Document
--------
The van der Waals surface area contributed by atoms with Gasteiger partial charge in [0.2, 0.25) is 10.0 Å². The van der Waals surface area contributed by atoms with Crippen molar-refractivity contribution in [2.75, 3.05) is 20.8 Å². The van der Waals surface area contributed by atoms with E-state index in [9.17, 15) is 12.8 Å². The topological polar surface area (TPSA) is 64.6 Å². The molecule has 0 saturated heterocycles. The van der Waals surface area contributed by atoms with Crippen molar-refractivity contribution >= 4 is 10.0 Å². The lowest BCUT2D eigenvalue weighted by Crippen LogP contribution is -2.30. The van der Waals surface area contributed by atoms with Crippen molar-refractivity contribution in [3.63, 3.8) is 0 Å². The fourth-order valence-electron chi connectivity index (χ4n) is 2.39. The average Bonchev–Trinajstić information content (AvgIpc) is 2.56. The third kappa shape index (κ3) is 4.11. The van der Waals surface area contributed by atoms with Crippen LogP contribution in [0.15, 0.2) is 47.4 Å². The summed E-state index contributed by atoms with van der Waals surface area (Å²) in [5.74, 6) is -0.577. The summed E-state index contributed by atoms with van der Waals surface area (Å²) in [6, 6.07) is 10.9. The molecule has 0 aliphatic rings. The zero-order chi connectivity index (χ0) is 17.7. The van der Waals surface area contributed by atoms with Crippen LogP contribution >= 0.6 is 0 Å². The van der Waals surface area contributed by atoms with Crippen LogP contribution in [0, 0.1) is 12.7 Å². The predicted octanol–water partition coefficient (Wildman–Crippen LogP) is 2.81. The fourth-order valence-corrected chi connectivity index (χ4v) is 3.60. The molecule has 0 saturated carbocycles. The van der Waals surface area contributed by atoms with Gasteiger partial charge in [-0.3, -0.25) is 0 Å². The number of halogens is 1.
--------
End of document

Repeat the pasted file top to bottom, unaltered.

The van der Waals surface area contributed by atoms with Gasteiger partial charge in [0.2, 0.25) is 10.0 Å². The van der Waals surface area contributed by atoms with Crippen molar-refractivity contribution in [2.75, 3.05) is 20.8 Å². The van der Waals surface area contributed by atoms with E-state index in [9.17, 15) is 12.8 Å². The topological polar surface area (TPSA) is 64.6 Å². The molecule has 0 saturated heterocycles. The van der Waals surface area contributed by atoms with Crippen molar-refractivity contribution >= 4 is 10.0 Å². The lowest BCUT2D eigenvalue weighted by Crippen LogP contribution is -2.30. The van der Waals surface area contributed by atoms with Crippen molar-refractivity contribution in [3.63, 3.8) is 0 Å². The fourth-order valence-electron chi connectivity index (χ4n) is 2.39. The average Bonchev–Trinajstić information content (AvgIpc) is 2.56. The third kappa shape index (κ3) is 4.11. The van der Waals surface area contributed by atoms with Crippen LogP contribution in [0.15, 0.2) is 47.4 Å². The summed E-state index contributed by atoms with van der Waals surface area (Å²) in [5.74, 6) is -0.577. The summed E-state index contributed by atoms with van der Waals surface area (Å²) in [6, 6.07) is 10.9. The molecule has 0 aliphatic rings. The zero-order chi connectivity index (χ0) is 17.7. The van der Waals surface area contributed by atoms with Crippen LogP contribution >= 0.6 is 0 Å². The van der Waals surface area contributed by atoms with Crippen LogP contribution in [0, 0.1) is 12.7 Å². The predicted octanol–water partition coefficient (Wildman–Crippen LogP) is 2.81. The fourth-order valence-corrected chi connectivity index (χ4v) is 3.60. The molecule has 0 saturated carbocycles. The van der Waals surface area contributed by atoms with Gasteiger partial charge in [-0.3, -0.25) is 0 Å². The number of halogens is 1.